Date of Award
Open Access Dissertation
Mark A. Sarzynski
Background: To investigate the molecular mechanisms, determinants, and predictors of cardiometabolic responses to regular exercise, this dissertation had two primary aims: 1) Examine the molecular architecture of cardiometabolic responses to exercise training (unsupervised approach) and 2) Identify molecular signatures of responsiveness to regular exercise within clinically relevant lipoprotein traits (supervised approach).
Methodology: Multi-omics data (17,945 muscle transcripts, 4,979 proteins, 411 metabolites) from participants (n=647) who completed 20 weeks of endurance training as part of the HERITAGE Family Study was collected before and after training. We employed an unsupervised machine learning approach (Aim 1) to identify patterns of molecular responses to training and then examined the association between molecular responses and concomitant cardiometabolic adaptations (e.g., VO2max, visceral fat, HDL-C, insulin). In Aim 2 we utilized supervised machine learning approaches to identify molecular determinants exercise-induced changes in plasma lipid traits and examine the utility of circulating molecules for predicting lipid responses to an exercise intervention.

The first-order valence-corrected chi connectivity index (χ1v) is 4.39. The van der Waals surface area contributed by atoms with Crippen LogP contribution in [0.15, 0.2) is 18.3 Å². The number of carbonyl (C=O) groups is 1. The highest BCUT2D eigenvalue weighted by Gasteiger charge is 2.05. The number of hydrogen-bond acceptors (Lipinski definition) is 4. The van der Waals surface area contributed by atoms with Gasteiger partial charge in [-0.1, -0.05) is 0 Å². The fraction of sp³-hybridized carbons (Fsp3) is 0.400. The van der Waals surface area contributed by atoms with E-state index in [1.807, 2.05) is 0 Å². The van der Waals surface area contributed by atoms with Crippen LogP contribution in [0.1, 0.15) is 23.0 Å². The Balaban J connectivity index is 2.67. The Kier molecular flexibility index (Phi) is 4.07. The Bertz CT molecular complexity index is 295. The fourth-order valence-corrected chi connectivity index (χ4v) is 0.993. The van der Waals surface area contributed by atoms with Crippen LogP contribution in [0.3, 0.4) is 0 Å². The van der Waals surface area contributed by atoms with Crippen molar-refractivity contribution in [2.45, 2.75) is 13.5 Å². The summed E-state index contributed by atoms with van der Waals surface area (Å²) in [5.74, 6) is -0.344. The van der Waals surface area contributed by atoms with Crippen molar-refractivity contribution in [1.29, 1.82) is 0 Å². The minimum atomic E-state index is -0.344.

Results: In Aim 1, we identified 13 distinct modules of skeletal muscle transcripts, 6 of circulating proteins, and 5 of circulating metabolites that change in similar manners with training with large inter-individual differences in molecular responses. Identified modules were associated with concomitant adaptations to VO2max, %Fat, and inflammation, providing insight into the pathways associated with training-induced changes in these traits. In Aim 2 we found hundreds of circulating molecules associated with lipid-trait responses to training. Baseline abundance of 5 proteins (PTPRS, IL1-R1, SLITRK3, MAdCAM-1, and CSH) were associated with exercise-induced changes in more than one lipid trait. Molecules associated with lipid responses to exercise were overrepresented in pathways associated with immune function. We also demonstrate that circulating molecules may improve the prediction of individual responses of lipid traits to regular exercise.
Conclusions: Complex molecular profiles and molecular changes with exercise likely underlie the many benefits of exercise training. The increasing availability of multi-omic data represents a promising resource for understanding why exercise is beneficial for health. Here we provide an in-depth examination of the cardiometabolic benefits of exercise training in the context of large-scale multi-omics data and identify molecules and pathways that warrant further investigation toward improving cardiometabolic health.
Barber, J. L.(2022). Molecular Architecture of Cardiometabolic Responses to Regular Exercise. (Doctoral dissertation). Retrieved from https://scholarcommons.sc.edu/etd/6564
Available for download on Friday, May 31, 2024